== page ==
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Thread: Using welder as power supply

  1. #1

    Default Using welder as power supply

    I purchased a $150-$200 or so Chicago Electric welder from Harbor Freight some time ago, and realized it didn't make a very good welder even when using the 240V off a generator. It wouldn't get much past the striking and ignition for a few seconds. Maybe I was using it wrong, but it did seem to have the current (about 90A max they say). It was enough when using off my home, it kept throwing the 120V breaker when I had it on that setting.

    I was thinking of using it's output or power supply for some laser work, but was wondering if the output on these is enough to pump a gas laser.

  2. #2
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    It sounds like an arc welder (the type with the consumable electrodes or "sticks") If so, its probably a fat variable transformer in a box i.e low volts but high current out with a big croc clip to clamp on the steel. Not sure if you'd be able to use it it fire an argon without a lot or messin about though.

  3. #3

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    Yes, it's an arc welder. I believe it's rated from 90-120A.

    I'm open to taking it apart and such, but definitely with caution.

    I'm wondering if I ran the transformer backwards, if then I'd get more volts instead.

  4. #4
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    Quote Originally Posted by nanoWatt View Post
    I'm wondering if I ran the transformer backwards, if then I'd get more volts instead.
    You'd actually get less voltage

    The way transformers work is they have a primary and secondary coil. Ever see a tesla coil? In a tesla coil there is a bottom coil that is maybe 10-20 turns and the secondary coil (the big mast part) that has thousands if not millions of turns. If the ratio of turns is 1:10 you will (in theory, neglecting losses) have a 10x voltage increase. That is 120v input would equate to 1200v output, and so on. This allows the really high 90-120amps on a standard 20amp 120v circuit. because 120amps at 1200v is really 10amps (again neglecting the losses from the magnetic transformer) on the 120v circuit.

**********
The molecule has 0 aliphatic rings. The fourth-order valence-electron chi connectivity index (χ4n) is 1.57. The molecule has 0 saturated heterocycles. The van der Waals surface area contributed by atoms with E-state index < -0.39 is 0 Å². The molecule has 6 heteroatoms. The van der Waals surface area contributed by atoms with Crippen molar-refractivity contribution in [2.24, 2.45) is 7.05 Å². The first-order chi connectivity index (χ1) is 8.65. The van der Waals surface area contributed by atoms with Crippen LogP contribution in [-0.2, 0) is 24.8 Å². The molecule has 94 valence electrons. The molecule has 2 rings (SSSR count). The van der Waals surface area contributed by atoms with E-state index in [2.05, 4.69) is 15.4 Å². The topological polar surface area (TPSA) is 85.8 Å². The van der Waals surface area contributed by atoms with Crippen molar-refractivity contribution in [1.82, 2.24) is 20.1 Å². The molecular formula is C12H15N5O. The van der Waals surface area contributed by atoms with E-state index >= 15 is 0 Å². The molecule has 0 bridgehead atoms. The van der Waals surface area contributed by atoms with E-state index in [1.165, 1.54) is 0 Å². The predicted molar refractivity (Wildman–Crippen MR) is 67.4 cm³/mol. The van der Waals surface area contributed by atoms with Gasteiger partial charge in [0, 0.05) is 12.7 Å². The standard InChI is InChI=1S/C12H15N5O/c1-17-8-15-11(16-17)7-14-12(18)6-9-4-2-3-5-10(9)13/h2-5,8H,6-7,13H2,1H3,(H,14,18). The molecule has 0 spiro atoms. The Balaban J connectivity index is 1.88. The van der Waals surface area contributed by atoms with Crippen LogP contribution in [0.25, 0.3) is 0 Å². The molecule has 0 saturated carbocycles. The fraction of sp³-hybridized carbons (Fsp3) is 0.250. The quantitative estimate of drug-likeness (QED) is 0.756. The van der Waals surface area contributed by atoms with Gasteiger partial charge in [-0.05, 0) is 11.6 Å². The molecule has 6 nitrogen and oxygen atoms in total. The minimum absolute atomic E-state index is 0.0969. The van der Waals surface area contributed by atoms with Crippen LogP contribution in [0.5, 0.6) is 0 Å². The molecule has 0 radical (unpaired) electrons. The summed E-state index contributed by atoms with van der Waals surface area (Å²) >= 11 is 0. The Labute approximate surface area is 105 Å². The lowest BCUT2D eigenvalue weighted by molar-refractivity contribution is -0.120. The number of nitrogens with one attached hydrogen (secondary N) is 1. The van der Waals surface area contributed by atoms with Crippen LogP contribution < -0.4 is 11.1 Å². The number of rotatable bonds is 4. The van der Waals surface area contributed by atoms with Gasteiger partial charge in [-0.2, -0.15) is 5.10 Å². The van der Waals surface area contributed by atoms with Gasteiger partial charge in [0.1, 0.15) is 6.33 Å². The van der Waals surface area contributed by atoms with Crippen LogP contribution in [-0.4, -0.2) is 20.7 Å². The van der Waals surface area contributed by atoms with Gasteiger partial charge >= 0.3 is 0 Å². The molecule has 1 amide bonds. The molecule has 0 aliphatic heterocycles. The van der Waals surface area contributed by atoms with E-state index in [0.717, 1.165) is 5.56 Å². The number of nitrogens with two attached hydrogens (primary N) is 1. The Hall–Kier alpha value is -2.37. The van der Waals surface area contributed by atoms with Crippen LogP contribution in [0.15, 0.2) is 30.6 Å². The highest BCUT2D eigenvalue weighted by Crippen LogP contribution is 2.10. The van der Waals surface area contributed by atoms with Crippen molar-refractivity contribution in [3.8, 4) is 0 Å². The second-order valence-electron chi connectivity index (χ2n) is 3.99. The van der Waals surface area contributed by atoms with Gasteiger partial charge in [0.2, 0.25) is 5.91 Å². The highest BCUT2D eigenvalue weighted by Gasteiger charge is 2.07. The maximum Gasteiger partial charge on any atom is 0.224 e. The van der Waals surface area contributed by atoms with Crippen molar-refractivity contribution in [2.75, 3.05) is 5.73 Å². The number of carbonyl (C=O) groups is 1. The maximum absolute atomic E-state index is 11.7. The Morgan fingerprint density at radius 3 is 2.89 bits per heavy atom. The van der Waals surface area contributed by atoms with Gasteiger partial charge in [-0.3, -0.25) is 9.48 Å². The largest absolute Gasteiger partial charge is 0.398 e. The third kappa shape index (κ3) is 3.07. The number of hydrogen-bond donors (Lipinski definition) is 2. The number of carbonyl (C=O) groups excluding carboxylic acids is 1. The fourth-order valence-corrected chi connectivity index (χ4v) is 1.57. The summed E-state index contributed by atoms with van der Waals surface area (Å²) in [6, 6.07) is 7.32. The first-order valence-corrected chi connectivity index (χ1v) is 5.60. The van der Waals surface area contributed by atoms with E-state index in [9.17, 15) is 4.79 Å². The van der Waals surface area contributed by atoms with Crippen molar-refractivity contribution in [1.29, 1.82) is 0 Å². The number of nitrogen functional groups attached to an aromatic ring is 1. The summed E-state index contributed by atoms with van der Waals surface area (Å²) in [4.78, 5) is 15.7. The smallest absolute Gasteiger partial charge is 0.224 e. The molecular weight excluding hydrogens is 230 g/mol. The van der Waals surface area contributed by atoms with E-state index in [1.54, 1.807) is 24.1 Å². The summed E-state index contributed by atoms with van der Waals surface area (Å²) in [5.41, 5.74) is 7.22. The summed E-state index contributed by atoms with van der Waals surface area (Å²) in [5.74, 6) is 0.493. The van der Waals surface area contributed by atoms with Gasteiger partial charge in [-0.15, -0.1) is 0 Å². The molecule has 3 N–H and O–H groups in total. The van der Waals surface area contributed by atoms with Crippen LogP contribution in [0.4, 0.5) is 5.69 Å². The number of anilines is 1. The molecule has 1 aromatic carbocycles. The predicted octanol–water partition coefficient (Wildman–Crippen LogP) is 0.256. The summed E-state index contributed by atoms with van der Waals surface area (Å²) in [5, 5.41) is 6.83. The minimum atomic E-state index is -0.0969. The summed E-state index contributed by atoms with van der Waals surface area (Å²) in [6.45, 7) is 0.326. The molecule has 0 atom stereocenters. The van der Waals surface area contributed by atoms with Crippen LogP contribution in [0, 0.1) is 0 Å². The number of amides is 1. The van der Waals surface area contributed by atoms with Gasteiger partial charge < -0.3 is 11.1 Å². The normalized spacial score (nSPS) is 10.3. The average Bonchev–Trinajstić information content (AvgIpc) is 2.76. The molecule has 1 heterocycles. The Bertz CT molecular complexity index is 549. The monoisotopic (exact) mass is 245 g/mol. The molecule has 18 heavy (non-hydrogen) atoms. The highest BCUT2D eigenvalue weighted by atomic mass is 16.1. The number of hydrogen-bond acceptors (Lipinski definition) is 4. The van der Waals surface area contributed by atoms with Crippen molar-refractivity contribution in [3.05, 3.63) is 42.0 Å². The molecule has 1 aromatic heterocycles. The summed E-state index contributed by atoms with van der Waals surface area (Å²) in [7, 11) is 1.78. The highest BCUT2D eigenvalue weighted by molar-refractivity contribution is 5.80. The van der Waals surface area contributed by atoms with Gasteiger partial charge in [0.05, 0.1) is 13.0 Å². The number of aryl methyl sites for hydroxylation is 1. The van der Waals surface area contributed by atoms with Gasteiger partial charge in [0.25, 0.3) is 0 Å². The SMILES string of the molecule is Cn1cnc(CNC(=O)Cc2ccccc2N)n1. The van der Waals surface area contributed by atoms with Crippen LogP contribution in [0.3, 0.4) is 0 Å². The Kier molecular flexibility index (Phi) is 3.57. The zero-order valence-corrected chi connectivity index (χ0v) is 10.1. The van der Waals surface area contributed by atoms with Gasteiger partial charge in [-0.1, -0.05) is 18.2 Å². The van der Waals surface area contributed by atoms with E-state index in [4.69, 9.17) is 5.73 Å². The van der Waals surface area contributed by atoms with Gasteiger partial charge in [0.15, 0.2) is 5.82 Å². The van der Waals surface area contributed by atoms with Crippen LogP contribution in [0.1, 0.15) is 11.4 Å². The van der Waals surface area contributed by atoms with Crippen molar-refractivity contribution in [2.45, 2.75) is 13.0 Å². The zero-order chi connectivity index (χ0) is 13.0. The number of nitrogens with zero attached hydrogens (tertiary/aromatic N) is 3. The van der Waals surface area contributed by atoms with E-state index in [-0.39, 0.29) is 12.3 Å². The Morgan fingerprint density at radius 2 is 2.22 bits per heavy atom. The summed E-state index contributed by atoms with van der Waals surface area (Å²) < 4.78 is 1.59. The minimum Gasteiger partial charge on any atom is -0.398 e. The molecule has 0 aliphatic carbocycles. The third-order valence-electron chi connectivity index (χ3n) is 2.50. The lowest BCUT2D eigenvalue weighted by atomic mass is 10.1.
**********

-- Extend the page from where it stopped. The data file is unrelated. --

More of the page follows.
Now if you reversed it 120v into the secondary coil you now have a 10:1 ratio, and you would inefficiently step 120v down to 12v.... so you could start your car or something.

    If anyone notices any errors please correct me. It's been a long day

    -Max

  5. #5
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    Quote Originally Posted by mliptack View Post
    You'd actually get less voltage

    The way transformers work is they have a primary and secondary coil. Ever see a tesla coil? In a tesla coil there is a bottom coil that is maybe 10-20 turns and the secondary coil (the big mast part) that has thousands if not millions of turns. If the ratio of turns is 1:10 you will (in theory, neglecting losses) have a 10x voltage increase. That is 120v input would equate to 1200v output, and so on. This allows the really high 90-120amps on a standard 20amp 120v circuit. because 120amps at 1200v is really 10amps (again neglecting the losses from the magnetic transformer) on the 120v circuit.

    Now if you reversed it 120v into the secondary coil you now have a 10:1 ratio, and you would inefficiently step 120v down to 12v.... so you could start your car or something.

    If anyone notices any errors please correct me. It's been a long day

    -Max
    Assuming for simplicity it's an isolated 10:1 step-down transformer, not an autotransformer, the secondary would produce 12VAC at a 100A capability. Reversing this would cause it to simply blow up, or blow a breaker, because the transformer core would reach magnetic flux saturation well before the primary reverse EMF could limit the input current. (it's just not designed for that.)

    because 120amps at 1200v is really 10amps...on the 120v circuit.


    Power must be conserved, with a 1200V secondary, you would get 1A MAX.

    For example, the lower number of windings in the secondary decreases the available voltage at the secondary, but increases the available amperage. Likewise in a tesla coil, the secondary has a few orders of magnitude higher voltage, but at the cost of a few orders of magnitude lower amperage available, compared ot the primary.

    Just have a look at one of the old fashioned soldering guns:

    The secondary is a few turns of very thick copper wire, which allows a huge current (at low voltage) to heat up the thinner soldering tip.


    To the OP: Without some real measurements and knowledge of your transformer, it's not a good idea to use it as a power supply.

  6. #6
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    Hmmm maybe I should get some sleep... hahaha... not tonight... got too much to do...

    Thanks for correcting me... thats why I put in that little disclaimer

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